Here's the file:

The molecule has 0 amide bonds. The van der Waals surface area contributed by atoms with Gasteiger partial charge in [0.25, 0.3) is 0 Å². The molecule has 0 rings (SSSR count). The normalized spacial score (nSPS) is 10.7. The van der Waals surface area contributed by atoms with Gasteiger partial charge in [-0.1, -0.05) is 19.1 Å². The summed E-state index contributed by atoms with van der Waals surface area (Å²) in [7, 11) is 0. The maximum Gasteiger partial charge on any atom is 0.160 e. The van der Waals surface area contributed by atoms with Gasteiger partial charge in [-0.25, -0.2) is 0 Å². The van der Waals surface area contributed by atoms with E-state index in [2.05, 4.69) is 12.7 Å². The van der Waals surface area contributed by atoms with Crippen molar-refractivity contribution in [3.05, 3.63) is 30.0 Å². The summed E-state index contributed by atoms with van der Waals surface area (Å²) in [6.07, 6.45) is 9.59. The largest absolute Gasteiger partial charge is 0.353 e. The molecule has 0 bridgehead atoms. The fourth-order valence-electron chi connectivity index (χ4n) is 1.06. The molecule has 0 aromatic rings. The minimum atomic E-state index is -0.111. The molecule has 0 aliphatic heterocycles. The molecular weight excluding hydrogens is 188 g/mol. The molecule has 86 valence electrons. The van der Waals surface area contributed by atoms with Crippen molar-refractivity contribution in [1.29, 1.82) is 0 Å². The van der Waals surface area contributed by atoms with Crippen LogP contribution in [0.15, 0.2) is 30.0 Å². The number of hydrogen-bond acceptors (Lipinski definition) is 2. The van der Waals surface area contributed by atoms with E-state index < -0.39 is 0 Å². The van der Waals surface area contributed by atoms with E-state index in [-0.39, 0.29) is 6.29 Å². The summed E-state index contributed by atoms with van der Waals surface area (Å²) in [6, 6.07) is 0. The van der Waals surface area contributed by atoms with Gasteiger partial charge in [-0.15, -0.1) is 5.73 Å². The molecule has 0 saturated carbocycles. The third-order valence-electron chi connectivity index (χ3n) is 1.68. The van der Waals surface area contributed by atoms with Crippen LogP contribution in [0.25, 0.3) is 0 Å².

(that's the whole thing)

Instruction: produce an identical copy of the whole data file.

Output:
The molecule has 0 amide bonds. The van der Waals surface area contributed by atoms with Gasteiger partial charge in [0.25, 0.3) is 0 Å². The molecule has 0 rings (SSSR count). The normalized spacial score (nSPS) is 10.7. The van der Waals surface area contributed by atoms with Gasteiger partial charge in [-0.1, -0.05) is 19.1 Å². The summed E-state index contributed by atoms with van der Waals surface area (Å²) in [7, 11) is 0. The maximum Gasteiger partial charge on any atom is 0.160 e. The van der Waals surface area contributed by atoms with Gasteiger partial charge in [-0.25, -0.2) is 0 Å². The van der Waals surface area contributed by atoms with E-state index in [2.05, 4.69) is 12.7 Å². The van der Waals surface area contributed by atoms with Crippen molar-refractivity contribution in [3.05, 3.63) is 30.0 Å². The summed E-state index contributed by atoms with van der Waals surface area (Å²) in [6.07, 6.45) is 9.59. The largest absolute Gasteiger partial charge is 0.353 e. The molecule has 0 bridgehead atoms. The fourth-order valence-electron chi connectivity index (χ4n) is 1.06. The molecule has 0 aromatic rings. The minimum atomic E-state index is -0.111. The molecule has 0 aliphatic heterocycles. The molecular weight excluding hydrogens is 188 g/mol. The molecule has 86 valence electrons. The van der Waals surface area contributed by atoms with Crippen molar-refractivity contribution in [1.29, 1.82) is 0 Å². The van der Waals surface area contributed by atoms with Crippen LogP contribution in [0.15, 0.2) is 30.0 Å². The number of hydrogen-bond acceptors (Lipinski definition) is 2. The van der Waals surface area contributed by atoms with E-state index < -0.39 is 0 Å². The van der Waals surface area contributed by atoms with E-state index in [-0.39, 0.29) is 6.29 Å². The summed E-state index contributed by atoms with van der Waals surface area (Å²) in [6, 6.07) is 0. The van der Waals surface area contributed by atoms with Gasteiger partial charge in [-0.15, -0.1) is 5.73 Å². The molecule has 0 saturated carbocycles. The third-order valence-electron chi connectivity index (χ3n) is 1.68. The van der Waals surface area contributed by atoms with Crippen LogP contribution in [0.25, 0.3) is 0 Å².